Into this storied triple lineage of edutainment, simulator, and simulator, enter Kerbal Space Program.
Kerbals are cute little bug-eyed creatures that are not smart and who live on a planet about 1/10 the size of Earth, called Kerbin. KSP is the story of these creatures as they go to space to do Science! (with an exclamation point) and explore their solar system. Obviously, you help them do this. You start with a handful of rocket parts and 4 Kerbals: Valentina, Jebediah, Bob, and Bill. These are the heroes (of varying levels of bravery and stupidity) who will fulfill the dream of their people by flinging themselves at the sky until they break through. Or splatter on the ground. But hey, now we know we need parachutes. Progress!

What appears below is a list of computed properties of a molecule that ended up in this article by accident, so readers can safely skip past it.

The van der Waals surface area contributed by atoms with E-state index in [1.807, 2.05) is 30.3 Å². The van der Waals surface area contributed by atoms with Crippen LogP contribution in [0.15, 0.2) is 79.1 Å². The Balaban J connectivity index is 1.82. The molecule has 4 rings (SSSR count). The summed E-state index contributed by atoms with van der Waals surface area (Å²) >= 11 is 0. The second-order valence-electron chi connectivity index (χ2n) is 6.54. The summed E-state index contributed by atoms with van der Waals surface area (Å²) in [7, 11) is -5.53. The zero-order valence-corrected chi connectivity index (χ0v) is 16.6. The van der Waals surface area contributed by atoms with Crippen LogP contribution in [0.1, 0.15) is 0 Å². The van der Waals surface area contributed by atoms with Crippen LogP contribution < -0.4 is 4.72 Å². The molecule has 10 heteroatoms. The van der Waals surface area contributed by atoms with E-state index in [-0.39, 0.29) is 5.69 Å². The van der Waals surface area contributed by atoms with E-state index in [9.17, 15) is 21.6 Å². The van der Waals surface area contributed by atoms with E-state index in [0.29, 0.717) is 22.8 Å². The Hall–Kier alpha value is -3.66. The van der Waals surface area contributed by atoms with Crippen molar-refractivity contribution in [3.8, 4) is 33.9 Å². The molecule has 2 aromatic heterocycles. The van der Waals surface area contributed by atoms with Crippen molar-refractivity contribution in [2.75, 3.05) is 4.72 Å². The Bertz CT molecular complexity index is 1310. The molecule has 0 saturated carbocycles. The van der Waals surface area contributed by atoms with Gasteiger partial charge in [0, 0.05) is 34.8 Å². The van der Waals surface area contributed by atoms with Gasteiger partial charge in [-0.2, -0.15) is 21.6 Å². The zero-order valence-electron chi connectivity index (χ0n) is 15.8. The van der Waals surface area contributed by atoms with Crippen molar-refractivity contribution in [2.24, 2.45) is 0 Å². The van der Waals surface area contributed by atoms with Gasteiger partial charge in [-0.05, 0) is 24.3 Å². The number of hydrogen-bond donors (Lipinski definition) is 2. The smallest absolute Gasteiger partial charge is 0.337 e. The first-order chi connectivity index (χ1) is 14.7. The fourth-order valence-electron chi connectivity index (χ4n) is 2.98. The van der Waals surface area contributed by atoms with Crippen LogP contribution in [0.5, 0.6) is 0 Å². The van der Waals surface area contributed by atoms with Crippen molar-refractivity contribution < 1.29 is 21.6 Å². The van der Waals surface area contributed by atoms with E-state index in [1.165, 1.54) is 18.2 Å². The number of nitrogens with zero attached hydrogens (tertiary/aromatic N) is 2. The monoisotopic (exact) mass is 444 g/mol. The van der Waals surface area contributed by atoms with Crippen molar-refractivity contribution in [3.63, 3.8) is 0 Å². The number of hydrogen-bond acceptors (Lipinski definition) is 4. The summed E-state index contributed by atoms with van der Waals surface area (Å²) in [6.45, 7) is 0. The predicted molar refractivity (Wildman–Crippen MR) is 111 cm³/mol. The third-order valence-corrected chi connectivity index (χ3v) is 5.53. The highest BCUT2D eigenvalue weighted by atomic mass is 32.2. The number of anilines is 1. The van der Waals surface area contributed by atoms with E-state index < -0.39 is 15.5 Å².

Fast-forward 100 hours, and I have a passing knowledge of orbital mechanics that includes all kinds of fun new words: apoapsis, periapsis, delta-v, ascending and descending nodes, normals and anti-normals, prograde and retrograde. I can figure out Hohmann transfers (though I didn’t know that’s what they were called until I looked it up), and I know about transfer windows. I know why it’s best to launch rockets at dawn (it has to do with the thickness of the atmosphere, which affects fuel efficiency and heating on ascent). I can’t quite calculate, but could tell you more-or-less intuitively, whether a given payload has enough thrust behind it to get it into orbit (from Kerbin, anyway). I can explain to you why SSTOs aren’t really a thing in real life, but I also know how to pilot one to orbit, how you need to switch over your jet engines to closed-cycle “wet” mode above a certain altitude to avoid a flame-out and kick in the rocket engines once you’re ready to approach orbital velocity. I know about staging, drag, heat management, and how to effectively pilot through atmospheric re-entry with either a space shuttle or a bare Apollo-style command module. I know if you open your parachutes too soon, they’ll burn up instantly or shred from atmospheric forces. I know how to negotiate a lander down to the surface of a body without an atmosphere.